Collectively, their organizations are called “tribes”. There are about 38 tribes which range in size from half a dozen to several dozen members. The groups are largely independent, but a pair of umbrella organizations loosely coordinates the Uptown Indians and the Downtown Indians.
In addition to Mardi Gras Day, many of the tribes also parade on Saint Joseph’s Day (March 19) and the Sunday nearest to Saint Joseph’s Day (“Super Sunday”). Traditionally, these were the only times Mardi Gras Indians were seen in public in full regalia. The New Orleans Jazz & Heritage Festival began the practice of hiring tribes to appear at the Festival as well. In recent years it has become more common to see Mardi Gras Indians at other festivals and parades in the city.
Notwithstanding the popularity of such activities for tourists and residents alike, the phenomenon of the Mardi Gras Indians is said to reflect both a vital musical history and an equally vital attempt to express internal social dynamics.
In 1740, New Orleans’ Congo Square was a cultural center for African music and dance. New Orleans was more liberal than many Southern cities, and on Sundays African slaves gathered to sing folk songs, play traditional music, and dance. The lively parties were recounted by a Northern observer as being “indescribable… Never will you see gayer countenances, demonstrations of more forgetfulness of the past and the future, and more entire abandonment to the joyous existence to the present movement.” The idea of letting loose and embracing traditional African music and dance is a backbone of the Mardi Gras Indians practice.
As a major southern trade port, New Orleans became a cultural melting pot.
During the late 1740s and 1750s, many enslaved Africans fled to the bayous of Louisiana where they encountered Native Americans. Years later, after the Civil War, hundreds of freed slaves joined the U.S. Ninth Cavalry Regiment, also known as Buffalo Soldiers. The Buffalo Soldiers fought, killed, forced, and aided the mass removal and relocation of the Plains Indians on the Western Frontier. After returning to New Orleans, many ex-soldiers joined popular Wild West shows, most notably Buffalo Bill’s Wild West. The show wintered in New Orleans from 1884 to 1885 and was hailed by the Daily Picayune as “the people’s choice”. There was at least one black cowboy in the show, and there were numerous black cowhands.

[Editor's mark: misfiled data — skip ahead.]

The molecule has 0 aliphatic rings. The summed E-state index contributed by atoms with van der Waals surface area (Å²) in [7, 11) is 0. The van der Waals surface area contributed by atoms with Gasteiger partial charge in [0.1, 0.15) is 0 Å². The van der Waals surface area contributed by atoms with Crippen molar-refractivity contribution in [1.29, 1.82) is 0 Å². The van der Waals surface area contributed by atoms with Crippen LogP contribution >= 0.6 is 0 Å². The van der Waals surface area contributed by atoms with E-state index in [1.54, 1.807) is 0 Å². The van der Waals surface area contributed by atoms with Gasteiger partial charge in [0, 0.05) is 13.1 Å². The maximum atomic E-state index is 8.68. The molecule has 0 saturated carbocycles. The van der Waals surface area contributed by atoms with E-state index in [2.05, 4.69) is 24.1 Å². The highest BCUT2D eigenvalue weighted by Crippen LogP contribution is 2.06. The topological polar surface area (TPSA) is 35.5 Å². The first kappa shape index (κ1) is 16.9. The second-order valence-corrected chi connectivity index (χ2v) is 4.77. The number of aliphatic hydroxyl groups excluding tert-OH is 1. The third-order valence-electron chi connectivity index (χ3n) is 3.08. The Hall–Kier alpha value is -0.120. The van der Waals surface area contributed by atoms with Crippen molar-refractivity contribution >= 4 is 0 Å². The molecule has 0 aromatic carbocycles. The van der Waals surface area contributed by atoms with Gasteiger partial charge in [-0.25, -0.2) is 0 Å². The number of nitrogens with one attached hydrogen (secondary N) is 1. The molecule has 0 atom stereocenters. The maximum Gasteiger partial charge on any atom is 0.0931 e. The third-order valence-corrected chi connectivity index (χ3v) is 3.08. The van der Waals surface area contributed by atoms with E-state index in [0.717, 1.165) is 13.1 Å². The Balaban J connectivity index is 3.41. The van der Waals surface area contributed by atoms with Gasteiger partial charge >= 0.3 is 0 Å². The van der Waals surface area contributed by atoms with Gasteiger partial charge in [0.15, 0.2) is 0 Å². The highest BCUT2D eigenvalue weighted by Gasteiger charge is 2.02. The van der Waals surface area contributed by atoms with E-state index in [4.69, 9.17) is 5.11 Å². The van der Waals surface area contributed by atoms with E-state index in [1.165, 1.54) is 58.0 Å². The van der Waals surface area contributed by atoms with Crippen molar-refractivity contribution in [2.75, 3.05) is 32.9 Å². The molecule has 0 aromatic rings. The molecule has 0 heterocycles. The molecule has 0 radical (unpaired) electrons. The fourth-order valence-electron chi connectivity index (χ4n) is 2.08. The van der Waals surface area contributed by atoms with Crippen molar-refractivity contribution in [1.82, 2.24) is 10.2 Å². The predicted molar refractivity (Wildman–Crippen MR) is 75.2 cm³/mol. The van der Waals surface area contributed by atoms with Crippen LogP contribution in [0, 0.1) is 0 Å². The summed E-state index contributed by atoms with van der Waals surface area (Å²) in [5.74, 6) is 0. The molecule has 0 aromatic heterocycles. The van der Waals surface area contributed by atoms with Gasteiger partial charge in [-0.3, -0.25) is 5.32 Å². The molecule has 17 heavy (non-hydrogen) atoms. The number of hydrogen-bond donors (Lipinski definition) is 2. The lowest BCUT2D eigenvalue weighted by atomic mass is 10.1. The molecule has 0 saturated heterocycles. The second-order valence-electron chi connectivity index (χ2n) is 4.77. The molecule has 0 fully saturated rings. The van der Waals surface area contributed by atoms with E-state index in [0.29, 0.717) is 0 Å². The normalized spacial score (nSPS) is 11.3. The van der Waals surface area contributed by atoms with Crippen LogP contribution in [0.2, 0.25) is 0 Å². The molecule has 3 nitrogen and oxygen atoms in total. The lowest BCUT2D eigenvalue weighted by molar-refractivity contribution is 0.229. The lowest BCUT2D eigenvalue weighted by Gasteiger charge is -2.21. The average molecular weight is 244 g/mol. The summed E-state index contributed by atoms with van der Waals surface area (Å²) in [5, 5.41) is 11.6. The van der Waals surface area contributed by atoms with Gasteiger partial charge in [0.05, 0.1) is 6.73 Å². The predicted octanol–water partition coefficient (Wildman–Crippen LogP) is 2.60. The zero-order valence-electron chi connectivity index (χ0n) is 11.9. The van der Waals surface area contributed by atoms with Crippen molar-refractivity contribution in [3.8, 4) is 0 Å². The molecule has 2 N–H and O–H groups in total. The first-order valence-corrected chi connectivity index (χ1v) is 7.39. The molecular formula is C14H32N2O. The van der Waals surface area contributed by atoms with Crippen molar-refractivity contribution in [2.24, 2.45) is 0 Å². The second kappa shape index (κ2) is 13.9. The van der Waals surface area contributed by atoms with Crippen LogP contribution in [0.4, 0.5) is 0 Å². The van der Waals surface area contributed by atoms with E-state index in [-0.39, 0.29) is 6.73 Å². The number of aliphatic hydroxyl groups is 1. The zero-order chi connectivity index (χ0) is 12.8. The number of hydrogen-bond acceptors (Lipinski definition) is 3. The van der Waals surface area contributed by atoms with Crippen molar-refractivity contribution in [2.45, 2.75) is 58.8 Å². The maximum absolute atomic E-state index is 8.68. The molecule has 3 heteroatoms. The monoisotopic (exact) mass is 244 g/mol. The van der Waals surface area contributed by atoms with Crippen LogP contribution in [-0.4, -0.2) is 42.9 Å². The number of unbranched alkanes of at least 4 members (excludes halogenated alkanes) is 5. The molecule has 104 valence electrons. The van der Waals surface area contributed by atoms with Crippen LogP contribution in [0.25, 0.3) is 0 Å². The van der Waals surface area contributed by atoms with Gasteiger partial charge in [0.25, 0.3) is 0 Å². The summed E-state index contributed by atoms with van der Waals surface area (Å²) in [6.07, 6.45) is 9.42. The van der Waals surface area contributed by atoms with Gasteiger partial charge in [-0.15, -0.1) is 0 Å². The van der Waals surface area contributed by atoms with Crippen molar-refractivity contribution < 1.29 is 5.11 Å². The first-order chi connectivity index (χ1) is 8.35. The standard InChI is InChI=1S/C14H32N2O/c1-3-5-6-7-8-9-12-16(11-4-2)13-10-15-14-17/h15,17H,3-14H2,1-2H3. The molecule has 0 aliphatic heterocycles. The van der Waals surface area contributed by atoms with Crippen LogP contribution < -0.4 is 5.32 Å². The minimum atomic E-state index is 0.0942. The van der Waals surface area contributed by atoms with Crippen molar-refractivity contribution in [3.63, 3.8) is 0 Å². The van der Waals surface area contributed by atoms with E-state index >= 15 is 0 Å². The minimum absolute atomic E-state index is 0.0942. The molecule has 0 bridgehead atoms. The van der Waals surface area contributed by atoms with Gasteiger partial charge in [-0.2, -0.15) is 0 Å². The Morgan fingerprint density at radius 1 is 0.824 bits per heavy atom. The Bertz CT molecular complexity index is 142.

On Mardi Gras in 1885, 50 to 60 Plains Indians marched in native dress on the streets of New Orleans. Later that year, it is believed the first Mardi Gras Indian gang was formed; the tribe was named “The Creole Wild West” and was most likely composed of members of Buffalo Bill’s Wild West show, although the “Indian gangs” might predate their appearance in the City.
Mardi Gras Indian suits cost thousands of dollars in materials alone and can weigh upwards of one hundred pounds. A suit usually takes between six and nine months to plan and complete. Each Indian designs and creates his own suit; elaborate bead patches depict meaningful and symbolic scenes. Beads, feathers, and sequins are integral parts of a Mardi Gras Indian suit. Uptown New Orleans tribes tend to have more sculptural and abstract African-inspired suits; downtown tribes have more pictorial suits with heavy Native American influences.
The suits are revealed on Super Sunday and rival professional costume designers. Even though men dominate the different tribes, women can become Mardi Gras Indian “Queens” who make their own costumes and masks. The suits incorporate volume, giving the clothing a sculptural sensibility. Darryl Montana, son of the Big Chief of the Yellow Pocahontas “Hunters” tribe, states that the suits each year cost around $5,000 in materials that can include up to 300 yards of down feather trimming. The suits can take up to a year to complete as each artist needs to order materials, design the layout, sew and bead. The beadwork is entirely done by hand and feature a combination of color and texture. Some of the suits are displayed in museums throughout the country.